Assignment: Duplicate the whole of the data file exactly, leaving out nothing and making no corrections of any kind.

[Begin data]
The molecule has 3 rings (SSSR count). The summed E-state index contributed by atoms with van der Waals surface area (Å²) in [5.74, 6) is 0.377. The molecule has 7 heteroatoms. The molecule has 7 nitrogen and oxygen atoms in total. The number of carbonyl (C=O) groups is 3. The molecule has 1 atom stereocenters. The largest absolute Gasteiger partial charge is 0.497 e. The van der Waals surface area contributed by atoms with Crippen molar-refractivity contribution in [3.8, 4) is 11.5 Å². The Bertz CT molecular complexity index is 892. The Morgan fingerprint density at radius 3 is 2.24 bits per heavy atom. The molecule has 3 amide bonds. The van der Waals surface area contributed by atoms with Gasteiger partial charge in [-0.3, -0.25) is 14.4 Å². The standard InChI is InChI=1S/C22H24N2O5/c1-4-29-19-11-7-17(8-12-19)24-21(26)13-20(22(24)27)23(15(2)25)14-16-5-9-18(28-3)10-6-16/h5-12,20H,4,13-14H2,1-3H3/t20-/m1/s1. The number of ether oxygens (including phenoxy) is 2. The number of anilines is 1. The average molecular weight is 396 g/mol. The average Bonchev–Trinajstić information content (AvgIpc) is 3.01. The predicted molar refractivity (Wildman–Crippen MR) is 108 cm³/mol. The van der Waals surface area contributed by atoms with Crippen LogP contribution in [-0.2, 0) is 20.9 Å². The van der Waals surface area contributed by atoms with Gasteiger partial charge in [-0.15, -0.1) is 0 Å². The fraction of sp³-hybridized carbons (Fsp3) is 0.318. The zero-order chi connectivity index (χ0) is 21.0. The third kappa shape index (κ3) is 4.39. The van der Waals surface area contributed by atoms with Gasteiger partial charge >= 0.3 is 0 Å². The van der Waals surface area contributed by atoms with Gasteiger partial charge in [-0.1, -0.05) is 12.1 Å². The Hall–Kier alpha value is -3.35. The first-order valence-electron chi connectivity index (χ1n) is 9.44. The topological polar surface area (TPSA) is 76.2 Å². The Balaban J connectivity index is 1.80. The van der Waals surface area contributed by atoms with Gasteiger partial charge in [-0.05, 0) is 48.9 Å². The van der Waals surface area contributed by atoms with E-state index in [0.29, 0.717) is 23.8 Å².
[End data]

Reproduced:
The molecule has 3 rings (SSSR count). The summed E-state index contributed by atoms with van der Waals surface area (Å²) in [5.74, 6) is 0.377. The molecule has 7 heteroatoms. The molecule has 7 nitrogen and oxygen atoms in total. The number of carbonyl (C=O) groups is 3. The molecule has 1 atom stereocenters. The largest absolute Gasteiger partial charge is 0.497 e. The van der Waals surface area contributed by atoms with Crippen molar-refractivity contribution in [3.8, 4) is 11.5 Å². The Bertz CT molecular complexity index is 892. The Morgan fingerprint density at radius 3 is 2.24 bits per heavy atom. The molecule has 3 amide bonds. The van der Waals surface area contributed by atoms with Gasteiger partial charge in [-0.3, -0.25) is 14.4 Å². The standard InChI is InChI=1S/C22H24N2O5/c1-4-29-19-11-7-17(8-12-19)24-21(26)13-20(22(24)27)23(15(2)25)14-16-5-9-18(28-3)10-6-16/h5-12,20H,4,13-14H2,1-3H3/t20-/m1/s1. The number of ether oxygens (including phenoxy) is 2. The number of anilines is 1. The average molecular weight is 396 g/mol. The average Bonchev–Trinajstić information content (AvgIpc) is 3.01. The predicted molar refractivity (Wildman–Crippen MR) is 108 cm³/mol. The van der Waals surface area contributed by atoms with Crippen LogP contribution in [-0.2, 0) is 20.9 Å². The van der Waals surface area contributed by atoms with Gasteiger partial charge in [-0.15, -0.1) is 0 Å². The fraction of sp³-hybridized carbons (Fsp3) is 0.318. The zero-order chi connectivity index (χ0) is 21.0. The third kappa shape index (κ3) is 4.39. The van der Waals surface area contributed by atoms with Gasteiger partial charge >= 0.3 is 0 Å². The van der Waals surface area contributed by atoms with Gasteiger partial charge in [-0.1, -0.05) is 12.1 Å². The Hall–Kier alpha value is -3.35. The first-order valence-electron chi connectivity index (χ1n) is 9.44. The topological polar surface area (TPSA) is 76.2 Å². The Balaban J connectivity index is 1.80. The van der Waals surface area contributed by atoms with Gasteiger partial charge in [-0.05, 0) is 48.9 Å². The van der Waals surface area contributed by atoms with E-state index in [0.29, 0.717) is 23.8 Å².